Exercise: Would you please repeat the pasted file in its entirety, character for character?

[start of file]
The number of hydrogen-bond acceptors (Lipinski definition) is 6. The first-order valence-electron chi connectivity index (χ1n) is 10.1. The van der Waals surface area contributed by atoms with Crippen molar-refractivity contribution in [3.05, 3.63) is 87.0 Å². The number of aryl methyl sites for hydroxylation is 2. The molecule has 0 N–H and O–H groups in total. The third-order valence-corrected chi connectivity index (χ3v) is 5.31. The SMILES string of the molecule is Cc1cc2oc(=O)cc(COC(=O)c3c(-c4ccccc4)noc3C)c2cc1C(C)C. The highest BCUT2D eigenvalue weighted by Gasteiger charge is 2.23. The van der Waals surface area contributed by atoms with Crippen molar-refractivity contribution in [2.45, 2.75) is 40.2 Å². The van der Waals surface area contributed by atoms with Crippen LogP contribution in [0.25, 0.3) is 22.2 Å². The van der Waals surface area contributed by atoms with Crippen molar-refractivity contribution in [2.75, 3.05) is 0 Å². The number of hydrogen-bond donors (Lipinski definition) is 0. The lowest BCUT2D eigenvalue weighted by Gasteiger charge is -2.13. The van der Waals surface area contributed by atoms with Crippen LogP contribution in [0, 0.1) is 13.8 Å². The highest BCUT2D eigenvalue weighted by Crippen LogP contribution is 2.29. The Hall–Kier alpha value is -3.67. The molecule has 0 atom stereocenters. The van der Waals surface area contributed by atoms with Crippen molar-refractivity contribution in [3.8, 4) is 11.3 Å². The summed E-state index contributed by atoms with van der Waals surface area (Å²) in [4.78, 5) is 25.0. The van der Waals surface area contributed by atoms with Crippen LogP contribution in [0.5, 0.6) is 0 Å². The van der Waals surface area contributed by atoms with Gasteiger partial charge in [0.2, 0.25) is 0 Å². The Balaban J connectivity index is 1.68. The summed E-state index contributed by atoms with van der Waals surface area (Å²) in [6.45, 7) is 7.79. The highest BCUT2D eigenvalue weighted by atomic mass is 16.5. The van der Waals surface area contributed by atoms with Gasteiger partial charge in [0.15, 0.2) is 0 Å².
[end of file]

The number of hydrogen-bond acceptors (Lipinski definition) is 6. The first-order valence-electron chi connectivity index (χ1n) is 10.1. The van der Waals surface area contributed by atoms with Crippen molar-refractivity contribution in [3.05, 3.63) is 87.0 Å². The number of aryl methyl sites for hydroxylation is 2. The molecule has 0 N–H and O–H groups in total. The third-order valence-corrected chi connectivity index (χ3v) is 5.31. The SMILES string of the molecule is Cc1cc2oc(=O)cc(COC(=O)c3c(-c4ccccc4)noc3C)c2cc1C(C)C. The highest BCUT2D eigenvalue weighted by Gasteiger charge is 2.23. The van der Waals surface area contributed by atoms with Crippen molar-refractivity contribution in [2.45, 2.75) is 40.2 Å². The van der Waals surface area contributed by atoms with Crippen LogP contribution in [0.25, 0.3) is 22.2 Å². The van der Waals surface area contributed by atoms with Crippen molar-refractivity contribution in [2.75, 3.05) is 0 Å². The number of hydrogen-bond donors (Lipinski definition) is 0. The lowest BCUT2D eigenvalue weighted by Gasteiger charge is -2.13. The van der Waals surface area contributed by atoms with Crippen LogP contribution in [0, 0.1) is 13.8 Å². The highest BCUT2D eigenvalue weighted by Crippen LogP contribution is 2.29. The Hall–Kier alpha value is -3.67. The molecule has 0 atom stereocenters. The van der Waals surface area contributed by atoms with Crippen molar-refractivity contribution in [3.8, 4) is 11.3 Å². The summed E-state index contributed by atoms with van der Waals surface area (Å²) in [4.78, 5) is 25.0. The van der Waals surface area contributed by atoms with Crippen LogP contribution in [0.5, 0.6) is 0 Å². The van der Waals surface area contributed by atoms with Gasteiger partial charge in [0.2, 0.25) is 0 Å². The Balaban J connectivity index is 1.68. The summed E-state index contributed by atoms with van der Waals surface area (Å²) in [6.45, 7) is 7.79. The highest BCUT2D eigenvalue weighted by atomic mass is 16.5. The van der Waals surface area contributed by atoms with Gasteiger partial charge in [0.15, 0.2) is 0 Å².